Innovative practices: Three pharmacists' stories

October 10, 2005

Approximately 90% of patients with diabetes do not control their condition well enough to avoid related health risks, according to both the American College of Endocrinology and the American Association of Clinical Endocrinologists.

Approximately 90% of patients with diabetes do not control their condition well enough to avoid related health risks, according to both the American College of Endocrinology and the American Association of Clinical Endocrinologists.

As pharmacists, this means many of our customers and patients still desperately need our help. Providing patients with counseling and monitoring can help prevent poor outcomes. Many R.Ph.s are already working with these patients to some degree, but here are the stories of three pharmacists whose unique practices focus primarily on diabetes.

"We provide culturally appropriate diabetes education classes in Los Angeles and Washington, D.C., and have contracts with a community health plan and independent physician associations," she explained.

All broadcasts are viewed by patients in their private physician's office or healthcare institution and are archived and available 24 hours a day, seven days a week. Coleman also offers free diabetes information targeting the African-American, Latino, and other minority populations on her company's Web site http://www.blackandbrownsugar.com/ and has recently coauthored "Healing Our Village: A Self-Care Guide to Diabetes Control."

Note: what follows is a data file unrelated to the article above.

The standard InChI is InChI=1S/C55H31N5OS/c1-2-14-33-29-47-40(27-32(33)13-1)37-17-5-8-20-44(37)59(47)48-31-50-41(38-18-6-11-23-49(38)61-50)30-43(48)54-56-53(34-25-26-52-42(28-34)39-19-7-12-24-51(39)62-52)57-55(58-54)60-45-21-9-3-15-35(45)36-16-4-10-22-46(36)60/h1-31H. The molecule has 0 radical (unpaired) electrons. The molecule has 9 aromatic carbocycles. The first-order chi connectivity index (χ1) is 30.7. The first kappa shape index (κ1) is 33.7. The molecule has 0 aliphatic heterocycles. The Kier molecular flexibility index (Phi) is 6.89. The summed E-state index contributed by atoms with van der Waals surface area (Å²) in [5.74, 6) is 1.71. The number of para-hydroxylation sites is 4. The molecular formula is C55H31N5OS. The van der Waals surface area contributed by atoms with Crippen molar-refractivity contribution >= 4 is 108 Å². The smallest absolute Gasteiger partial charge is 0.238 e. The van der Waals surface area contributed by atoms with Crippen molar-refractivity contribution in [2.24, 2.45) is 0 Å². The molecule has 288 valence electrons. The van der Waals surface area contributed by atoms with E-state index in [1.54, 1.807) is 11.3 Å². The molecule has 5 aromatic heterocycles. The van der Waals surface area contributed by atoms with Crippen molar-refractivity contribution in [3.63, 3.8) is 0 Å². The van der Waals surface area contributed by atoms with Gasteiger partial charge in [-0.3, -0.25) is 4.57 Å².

"So far, I've taken 24 students to camp with me, and my colleague Allyson Gaylor, Pharm.D., another faculty member at TTUHSC, has taken 12 students," explained Condren.

In 1997, the hospital had acquired a few physician practices in surrounding counties and Perdue put forth the notion of having a clinical pharmacist working collaboratively with other practitioners to monitor patients with diabetes and other chronic illnesses. Initially, two positions were approved.

"We just extrapolated from a tertiary care model to a small family practice setting," Perdue said. "We see patients one-on-one, interview them, and consolidate data concerning their blood sugars and lipids." Perdue and his colleagues also perform a limited physical exam, getting patients' weight and blood pressure, and addressing any concerns the patient may have. His group also draws blood for any necessary labs and adjusts medications as needed.

Currently, Perdue follows about 40 diabetes patients in two practices. The primary goals of his program are to minimize the risk for heart disease and stroke by aggressively treating modifiable risk factors such as hypertension, lipids, and cigarette smoking. He also hopes to delay or minimize the microvascular complications by optimizing blood sugar control through diet, exercise, and pharmacotherapy.